Nineteen-year-old Renisha McBride was shot in the face by a homeowner in Dearborn Heights, Michigan, but according to an autopsy report by the Wayne County Medical Examiner’s Office she was not shot at close range, casting more doubt on the unidentified 54-year-old homeowner’s claim that he felt he was in danger and was protecting his home when McBride came to his porch seeking assistance after a car accident.
“There was an entrance shotgun wound to the face, with no evidence of close range discharge of a firearm noted on the skin surrounding this wound,” reads the report by Assistant Medical Examiner Kilak Kesha, who ruled McBride’s death a homicide.
Gerald Thurswell, a Southfield attorney who is representing McBride’s family, yesterday provided more key details in the case. He said McBride was seeking help after crashing her car about a mile from the house where the shooting occurred. He said 911 dispatchers did receive a call about an accident.
The lawyer said that at the accident scene, a woman and her family came to the aid of McBride, who was bleeding in the face, but the confused young woman kept saying she wanted to go home.
“(McBride) went out and tried to drive her car, but it was not driveable,” Thurswell said.
As McBride walked away from the scene, the unidentified woman called 911.
The Detroit News has curiously decided not to identify the shooter because he hasn’t been charged, though ostensibly the newspaper believes the fact that a man shot a woman on his front porch is still news that should be reported. According to the independent publication VoiceofDetroit.net, which found the public records of the homeowner at the address on W. Outer Drive, the man’s name is Theodore Paul Wafer.
Cheryl Carpenter, a lawyer representing the man, has said the shooting was justified.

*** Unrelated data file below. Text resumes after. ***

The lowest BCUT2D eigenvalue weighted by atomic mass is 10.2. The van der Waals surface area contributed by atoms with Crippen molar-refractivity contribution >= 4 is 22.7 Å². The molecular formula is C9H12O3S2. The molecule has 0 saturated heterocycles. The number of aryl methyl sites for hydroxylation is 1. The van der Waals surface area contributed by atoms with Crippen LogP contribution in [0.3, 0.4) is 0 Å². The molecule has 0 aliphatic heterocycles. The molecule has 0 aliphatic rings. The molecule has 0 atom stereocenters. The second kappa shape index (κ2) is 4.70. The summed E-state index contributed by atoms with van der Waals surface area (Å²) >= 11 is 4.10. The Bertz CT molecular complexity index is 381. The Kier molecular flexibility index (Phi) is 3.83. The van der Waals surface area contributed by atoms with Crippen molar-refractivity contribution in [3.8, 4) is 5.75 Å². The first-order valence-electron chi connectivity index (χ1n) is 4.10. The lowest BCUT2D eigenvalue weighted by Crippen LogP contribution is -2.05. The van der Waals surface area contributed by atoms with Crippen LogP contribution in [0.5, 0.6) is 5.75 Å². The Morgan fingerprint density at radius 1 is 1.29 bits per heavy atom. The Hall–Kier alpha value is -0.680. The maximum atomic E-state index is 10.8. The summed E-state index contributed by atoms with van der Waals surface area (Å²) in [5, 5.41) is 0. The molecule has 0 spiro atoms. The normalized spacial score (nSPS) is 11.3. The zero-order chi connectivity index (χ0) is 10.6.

Protests have been staged in Detroit calling for officials to arrest the shooter—and prompting comparisons with the case of George Zimmerman in Florida. Zimmerman wasn’t arrested for months after shooting unarmed 17-year-old Trayvon Martin and claiming self-defense.
While the man hasn’t been charged, the Wayne County Prosecutor’s Office said Monday it began reviewing a warrant request again as it awaits several items from the Dearborn Heights Police Department. Last week, the office returned an earlier warrant request to the police.
Maria Miller, a spokeswoman for the prosecutor’s office, would not say what items were being requested Monday.
Thurswell said yesterday it was unclear to him how the homeowner could say he was in “imminent danger” if he was in a locked house.
“I don’t see how he can avail himself of the Stand My Ground (defense),” said Thurswell. “I don’t see how.”
Arnold Reed, a prominent Farmington Hills attorney, on Monday told the Detroit News that the homeowner had a “serious uphill battle.”
“It’s unjustified to open your door and shoot someone in the face because they rang your doorbell or knocked on your door,” Reed said. He added that part of the legal test of Michigan’s self-defense law, likened to Florida’s Stand Your Ground law, is whether the would-be intruder is in your home.
“Don’t open the door and call the police,” Reed said.
“The issue is whether … the person who fired the gun honestly believed that the occupants of the home were in danger of imminent death or great bodily harm and whether that belief was reasonable,” said Larry Dubin, a professor at the University of Detroit Mercy School of Law.